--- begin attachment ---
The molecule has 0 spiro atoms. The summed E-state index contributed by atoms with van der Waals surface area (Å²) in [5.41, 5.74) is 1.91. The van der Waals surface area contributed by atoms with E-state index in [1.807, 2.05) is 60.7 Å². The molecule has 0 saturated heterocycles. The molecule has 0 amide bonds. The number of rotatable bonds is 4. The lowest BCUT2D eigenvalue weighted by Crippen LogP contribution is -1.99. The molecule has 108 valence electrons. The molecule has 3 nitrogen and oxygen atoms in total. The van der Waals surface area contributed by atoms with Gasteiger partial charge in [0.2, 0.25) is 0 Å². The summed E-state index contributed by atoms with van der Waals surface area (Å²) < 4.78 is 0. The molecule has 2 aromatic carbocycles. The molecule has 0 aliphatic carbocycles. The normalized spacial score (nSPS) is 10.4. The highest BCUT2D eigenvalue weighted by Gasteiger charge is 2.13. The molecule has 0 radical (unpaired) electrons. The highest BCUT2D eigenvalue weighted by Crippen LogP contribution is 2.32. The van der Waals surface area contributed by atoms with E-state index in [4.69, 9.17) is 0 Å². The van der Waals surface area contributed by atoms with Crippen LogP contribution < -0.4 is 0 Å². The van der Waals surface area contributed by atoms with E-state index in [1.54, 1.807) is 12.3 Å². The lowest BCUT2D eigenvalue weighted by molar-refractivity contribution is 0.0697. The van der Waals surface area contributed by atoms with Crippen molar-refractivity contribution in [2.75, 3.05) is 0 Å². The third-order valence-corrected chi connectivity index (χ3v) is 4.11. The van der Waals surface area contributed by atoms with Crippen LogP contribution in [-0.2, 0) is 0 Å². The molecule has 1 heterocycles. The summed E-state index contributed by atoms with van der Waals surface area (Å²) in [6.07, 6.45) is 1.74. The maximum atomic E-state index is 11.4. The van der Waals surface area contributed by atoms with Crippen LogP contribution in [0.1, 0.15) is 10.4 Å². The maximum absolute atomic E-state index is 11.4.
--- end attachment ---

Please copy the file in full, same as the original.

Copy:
The molecule has 0 spiro atoms. The summed E-state index contributed by atoms with van der Waals surface area (Å²) in [5.41, 5.74) is 1.91. The van der Waals surface area contributed by atoms with E-state index in [1.807, 2.05) is 60.7 Å². The molecule has 0 saturated heterocycles. The molecule has 0 amide bonds. The number of rotatable bonds is 4. The lowest BCUT2D eigenvalue weighted by Crippen LogP contribution is -1.99. The molecule has 108 valence electrons. The molecule has 3 nitrogen and oxygen atoms in total. The van der Waals surface area contributed by atoms with Gasteiger partial charge in [0.2, 0.25) is 0 Å². The summed E-state index contributed by atoms with van der Waals surface area (Å²) < 4.78 is 0. The molecule has 2 aromatic carbocycles. The molecule has 0 aliphatic carbocycles. The normalized spacial score (nSPS) is 10.4. The highest BCUT2D eigenvalue weighted by Gasteiger charge is 2.13. The molecule has 0 radical (unpaired) electrons. The highest BCUT2D eigenvalue weighted by Crippen LogP contribution is 2.32. The van der Waals surface area contributed by atoms with E-state index in [4.69, 9.17) is 0 Å². The van der Waals surface area contributed by atoms with Crippen LogP contribution < -0.4 is 0 Å². The van der Waals surface area contributed by atoms with E-state index in [1.54, 1.807) is 12.3 Å². The lowest BCUT2D eigenvalue weighted by molar-refractivity contribution is 0.0697. The van der Waals surface area contributed by atoms with Crippen molar-refractivity contribution in [2.75, 3.05) is 0 Å². The third-order valence-corrected chi connectivity index (χ3v) is 4.11. The van der Waals surface area contributed by atoms with Crippen LogP contribution in [-0.2, 0) is 0 Å². The molecule has 1 heterocycles. The summed E-state index contributed by atoms with van der Waals surface area (Å²) in [6.07, 6.45) is 1.74. The maximum atomic E-state index is 11.4. The van der Waals surface area contributed by atoms with Crippen LogP contribution in [0.1, 0.15) is 10.4 Å². The maximum absolute atomic E-state index is 11.4.